On the road (and at the Wellin) with TYPOLOGY

Now that we are into the thick of summer, what better thing to do on break from exhibition-making than visit other wonderful exhibitions? Luckily our travels are bringing us through some good places to see shows, and we would like to share some of the best of what we come across while we are on the road.

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Today’s post features an excellent exhibition at the Ruth and Elmer Wellin Museum of Art at Hamilton College in Clinton, NY. Titled In Context: The Portrait in Contemporary Photographic Practice, the show is curated by Robert Knight and features thirteen artists who blur the lines between conceptual and documentary photography.

Sensitively installed within the Wellin’s expansive galleries, In Context is an absorbing presentation of work that “balances aesthetic and political goals to frame important social issues” as they relate to marginalized individuals and groups of people. Each artist uses inventive strategies in photographic presentation to create compelling, socio-politically complex portraits.

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Above, Mishka Henner’s Carretera de Gandía, Oliva, Valencia, Spain (2011) is one of many images the artist culled from Google Street View based on information from online forums on prostitution in Spain and Italy. Like John Rafman’s approach for his Nine Eyes of Google project (which we’ve mentioned in this previous post), Henner acts as an “aggregator” who searches for and selects images from an existing pool. But the specificity with which he has made his selection (the sheer ubiquity of prostitutes on random European byways is amazing) reveals much more with regard to issues of the contemporary sex trade, widespread surveillance, and the increasing overlaps between them.

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Above and below, Chris de Bode’s Exodus from Libya is an arresting series of panoramic photos documenting the flight of Libyan refugees (ultimately totaling in excess of 600,000) in the wake of that country’s revolution in 2011. Selected and arranged from a collection of over 500 photographs de Bode took of this seemingly endless procession, the wall-sized composition is expressive of the universality and utter relentlessness of conflict and displacement still plaguing many parts of the world.

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Below is one of three towering light boxes by Mikhael Subotzky and Patrick Waterhouse. Installed within a darkened room, the glowing, thirteen-foot tall montages are physically and conceptually evocative of the cylindrical high rise apartment building in Ponte City, one of Johannesburg’s most notorious slums, from which the images were taken.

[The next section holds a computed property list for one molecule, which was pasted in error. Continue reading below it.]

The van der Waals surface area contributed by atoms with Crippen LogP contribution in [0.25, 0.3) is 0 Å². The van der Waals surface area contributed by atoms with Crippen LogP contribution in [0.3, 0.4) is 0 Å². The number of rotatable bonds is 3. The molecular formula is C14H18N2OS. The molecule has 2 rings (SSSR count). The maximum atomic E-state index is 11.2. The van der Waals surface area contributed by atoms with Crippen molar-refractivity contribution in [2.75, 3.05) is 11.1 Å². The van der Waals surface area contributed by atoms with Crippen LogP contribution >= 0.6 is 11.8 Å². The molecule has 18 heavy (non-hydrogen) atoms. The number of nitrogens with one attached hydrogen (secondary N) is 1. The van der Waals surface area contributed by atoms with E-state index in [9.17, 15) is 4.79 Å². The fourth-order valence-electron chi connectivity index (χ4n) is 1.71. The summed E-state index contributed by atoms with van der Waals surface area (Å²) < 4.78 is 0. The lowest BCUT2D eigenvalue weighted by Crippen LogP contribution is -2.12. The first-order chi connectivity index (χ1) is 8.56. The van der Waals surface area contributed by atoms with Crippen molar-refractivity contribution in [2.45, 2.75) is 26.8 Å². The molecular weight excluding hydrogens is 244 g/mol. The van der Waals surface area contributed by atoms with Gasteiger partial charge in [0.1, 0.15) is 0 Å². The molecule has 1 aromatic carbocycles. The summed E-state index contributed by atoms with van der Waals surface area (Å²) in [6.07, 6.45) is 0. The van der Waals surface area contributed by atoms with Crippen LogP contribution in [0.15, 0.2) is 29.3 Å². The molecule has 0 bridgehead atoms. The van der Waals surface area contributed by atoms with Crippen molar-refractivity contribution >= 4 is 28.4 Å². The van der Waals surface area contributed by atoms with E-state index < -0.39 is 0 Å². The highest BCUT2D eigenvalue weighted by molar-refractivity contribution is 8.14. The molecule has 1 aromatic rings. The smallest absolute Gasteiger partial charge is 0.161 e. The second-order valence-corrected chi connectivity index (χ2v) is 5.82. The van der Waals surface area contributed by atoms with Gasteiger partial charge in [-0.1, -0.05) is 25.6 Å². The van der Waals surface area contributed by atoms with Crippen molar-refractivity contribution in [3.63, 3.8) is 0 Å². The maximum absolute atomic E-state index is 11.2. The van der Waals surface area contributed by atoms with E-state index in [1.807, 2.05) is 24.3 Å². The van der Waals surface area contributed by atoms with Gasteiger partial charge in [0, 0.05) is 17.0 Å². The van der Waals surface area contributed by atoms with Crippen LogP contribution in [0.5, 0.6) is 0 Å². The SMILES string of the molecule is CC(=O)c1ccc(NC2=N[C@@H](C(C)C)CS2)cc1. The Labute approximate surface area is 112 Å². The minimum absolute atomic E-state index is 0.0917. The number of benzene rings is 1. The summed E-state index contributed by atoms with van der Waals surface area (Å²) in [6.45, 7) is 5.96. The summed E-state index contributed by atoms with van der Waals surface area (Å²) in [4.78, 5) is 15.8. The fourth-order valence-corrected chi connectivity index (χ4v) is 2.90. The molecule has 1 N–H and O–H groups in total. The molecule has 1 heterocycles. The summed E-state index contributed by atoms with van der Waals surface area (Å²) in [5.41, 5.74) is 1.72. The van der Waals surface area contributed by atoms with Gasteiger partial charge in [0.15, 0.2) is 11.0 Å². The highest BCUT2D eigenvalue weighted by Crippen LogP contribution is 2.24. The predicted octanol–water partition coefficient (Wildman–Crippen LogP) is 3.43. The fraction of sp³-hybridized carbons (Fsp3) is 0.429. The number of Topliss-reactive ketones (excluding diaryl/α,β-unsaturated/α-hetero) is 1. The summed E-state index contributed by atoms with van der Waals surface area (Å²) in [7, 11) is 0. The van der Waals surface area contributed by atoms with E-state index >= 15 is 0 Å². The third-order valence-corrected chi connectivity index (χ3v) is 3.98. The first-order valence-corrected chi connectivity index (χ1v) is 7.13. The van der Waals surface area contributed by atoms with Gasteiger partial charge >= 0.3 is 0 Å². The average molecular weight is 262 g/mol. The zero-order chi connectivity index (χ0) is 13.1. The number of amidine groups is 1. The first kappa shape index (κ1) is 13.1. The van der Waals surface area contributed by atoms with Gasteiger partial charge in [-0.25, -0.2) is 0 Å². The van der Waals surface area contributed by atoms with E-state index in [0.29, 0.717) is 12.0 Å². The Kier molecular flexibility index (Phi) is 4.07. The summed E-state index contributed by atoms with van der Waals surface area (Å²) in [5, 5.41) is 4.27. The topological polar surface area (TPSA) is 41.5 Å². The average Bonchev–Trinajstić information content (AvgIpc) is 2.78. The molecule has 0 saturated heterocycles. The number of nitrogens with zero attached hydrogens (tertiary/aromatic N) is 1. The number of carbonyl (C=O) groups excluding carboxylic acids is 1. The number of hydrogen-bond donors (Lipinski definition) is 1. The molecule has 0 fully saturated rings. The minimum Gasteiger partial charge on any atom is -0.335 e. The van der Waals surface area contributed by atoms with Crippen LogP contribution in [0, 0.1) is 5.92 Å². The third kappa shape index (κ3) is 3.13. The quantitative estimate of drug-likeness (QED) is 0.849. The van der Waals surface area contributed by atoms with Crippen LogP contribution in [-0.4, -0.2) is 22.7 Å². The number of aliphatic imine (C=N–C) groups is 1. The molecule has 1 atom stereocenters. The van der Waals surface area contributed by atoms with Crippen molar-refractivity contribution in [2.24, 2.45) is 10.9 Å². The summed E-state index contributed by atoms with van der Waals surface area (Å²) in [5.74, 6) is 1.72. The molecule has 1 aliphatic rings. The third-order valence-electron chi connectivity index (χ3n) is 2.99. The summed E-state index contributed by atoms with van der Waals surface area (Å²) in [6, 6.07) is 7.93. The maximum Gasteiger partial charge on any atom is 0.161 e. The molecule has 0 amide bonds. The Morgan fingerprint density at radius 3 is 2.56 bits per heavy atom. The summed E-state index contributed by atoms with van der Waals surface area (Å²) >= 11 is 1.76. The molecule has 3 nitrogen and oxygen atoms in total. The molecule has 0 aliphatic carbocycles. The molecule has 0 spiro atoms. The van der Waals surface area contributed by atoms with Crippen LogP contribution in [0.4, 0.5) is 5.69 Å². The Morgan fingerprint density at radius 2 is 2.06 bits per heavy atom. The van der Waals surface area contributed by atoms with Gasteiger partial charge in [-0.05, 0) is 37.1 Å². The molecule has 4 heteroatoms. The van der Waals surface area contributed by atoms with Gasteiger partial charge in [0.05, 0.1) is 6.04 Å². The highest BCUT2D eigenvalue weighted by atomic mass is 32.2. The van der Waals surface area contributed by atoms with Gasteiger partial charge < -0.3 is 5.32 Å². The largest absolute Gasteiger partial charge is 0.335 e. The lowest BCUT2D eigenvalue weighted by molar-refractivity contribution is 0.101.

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Over several years, the artists captured more than 2000 photographs of the building’s views, interiors and inhabitants, which they then grouped into three typologies for this project: windows, doors, and televisions. Resembling monumental stained glass windows from afar, the visually stunning light boxes resolve into intimate, paradoxically beautiful portraits of some of post-apartheid South Africa’s poorest and most marginalized individuals.

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This is just a sampling of work from the exhibition, which includes Magali Corouge, Laura El-Tantawy, Ulrich Gebert, Jim Goldberg, Tom Hunter, Alfredo Jaar, Sharon Lockhart, Taryn Simon, and Alec Soth, in addition to de Bode, Henner, and Subotzky & Waterhouse. In Context is on view through July 27th and is worth the trip to Clinton, NY, which is just west of Utica. A wonderful exhibition catalogue with essays by Robert Knight and Fred Ritchin is also available. As a document of the exhibition, it is satisfyingly thorough, and a steal at just ten dollars.

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images, from top to bottom:

In Context: The Portrait in Contemporary Photographic Practice installation view featuring work by Mishka Henner (left) and Jim Goldberg (right)

Mishka Henner. Carretera de Gandía, Oliva, Valencia, Spain. 2011. Archival inkjet prints.

Chris de Bode. Exodus from Libya (installation view and detail). 2011. Archival inkjet prints.

Mikhael Subotzky and Patrick Waterhouse. Windows, Ponte City (Light Box) (0402) (installation view and detail). 2008–2010. Duratrans prints.
Mikhael Subotzky and Patrick Waterhouse. Doors, Ponte City (Light Box) (0403) (detail). 2008–2010. Duratrans prints.

Ruth and Elmer Wellin Museum, exterior view.

All photos by Shani K Parsons.

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